By Dan Clendenin
This movie about World War I was directed, produced, and co-written by Sam Mendes, and is partly based on the stories told to him by his grandfather Alfred Mendes. 1917 had its detractors, like those who thought that it sanitized the true carnage of the war, that there were historical inaccuracies, that its remarkable technical accomplishments overshadowed the narrative, or that the story was not realistic. I place myself in this camp. But far more critics agreed that it was one of the best films of 2019. It earned ten nominations at the Academy Awards (won two), and won two Golden Globe awards. Mendes drops the plot in the first five minutes. Corporals Blake and Schofield receive direct orders from the General for a special mission. Intelligence has determined that the Germans have retreated from the front line, but instead of a retreat it’s a “strategic withdrawal,” such that if the British pursue the Germans, they will be massacred. Blake and Schofield must deliver the message for the British to call off their attack, a task made more poignant because Blake has an older brother who’s embedded in the doomed mission. I watched this film on Amazon Streaming. For a disturbing contrast, and if you can bear to watch real film footage from World War I, I commend the music video (and its theological message) by Johnny Cash called “When the Man Comes Around.” See here: https://www.youtube.com/watch?v=uEl2mC6DcOU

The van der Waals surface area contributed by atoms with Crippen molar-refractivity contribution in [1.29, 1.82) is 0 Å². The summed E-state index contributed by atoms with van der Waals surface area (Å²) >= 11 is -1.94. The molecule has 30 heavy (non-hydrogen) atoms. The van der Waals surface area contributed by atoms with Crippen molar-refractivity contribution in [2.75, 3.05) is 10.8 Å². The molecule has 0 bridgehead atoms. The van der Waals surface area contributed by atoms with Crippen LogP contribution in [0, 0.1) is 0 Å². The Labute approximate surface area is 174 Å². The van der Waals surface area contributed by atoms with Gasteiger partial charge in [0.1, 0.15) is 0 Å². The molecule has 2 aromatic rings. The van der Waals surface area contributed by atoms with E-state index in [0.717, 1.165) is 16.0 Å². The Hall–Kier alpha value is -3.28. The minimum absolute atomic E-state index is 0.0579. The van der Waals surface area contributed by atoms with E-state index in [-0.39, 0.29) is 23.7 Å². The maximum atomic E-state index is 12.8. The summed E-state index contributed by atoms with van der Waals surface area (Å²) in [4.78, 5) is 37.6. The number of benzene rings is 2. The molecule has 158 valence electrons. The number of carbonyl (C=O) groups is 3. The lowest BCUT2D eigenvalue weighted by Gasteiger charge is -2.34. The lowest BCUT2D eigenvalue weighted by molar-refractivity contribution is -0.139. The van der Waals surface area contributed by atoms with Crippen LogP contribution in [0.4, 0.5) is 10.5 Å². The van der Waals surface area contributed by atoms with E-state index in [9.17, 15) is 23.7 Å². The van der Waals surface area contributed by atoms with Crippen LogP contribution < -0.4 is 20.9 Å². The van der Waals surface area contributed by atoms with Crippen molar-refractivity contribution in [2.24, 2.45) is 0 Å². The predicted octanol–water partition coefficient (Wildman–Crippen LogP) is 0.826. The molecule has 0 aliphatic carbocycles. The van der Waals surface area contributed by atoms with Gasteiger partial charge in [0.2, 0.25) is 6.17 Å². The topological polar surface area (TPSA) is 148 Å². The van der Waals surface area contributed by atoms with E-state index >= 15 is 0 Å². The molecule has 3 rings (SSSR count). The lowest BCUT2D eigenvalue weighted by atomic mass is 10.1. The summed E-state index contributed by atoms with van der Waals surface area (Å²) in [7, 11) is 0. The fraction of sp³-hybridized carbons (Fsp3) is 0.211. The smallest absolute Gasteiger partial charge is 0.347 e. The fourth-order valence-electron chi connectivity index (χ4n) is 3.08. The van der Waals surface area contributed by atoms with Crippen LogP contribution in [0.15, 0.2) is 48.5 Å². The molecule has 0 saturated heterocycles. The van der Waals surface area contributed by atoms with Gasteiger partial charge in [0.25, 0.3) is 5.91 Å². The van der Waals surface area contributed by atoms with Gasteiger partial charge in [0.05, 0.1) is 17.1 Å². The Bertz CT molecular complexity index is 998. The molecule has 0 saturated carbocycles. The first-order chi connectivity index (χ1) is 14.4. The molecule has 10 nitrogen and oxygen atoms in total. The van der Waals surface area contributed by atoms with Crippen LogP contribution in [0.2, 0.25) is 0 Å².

Dan Clendenin: firstname.lastname@example.org
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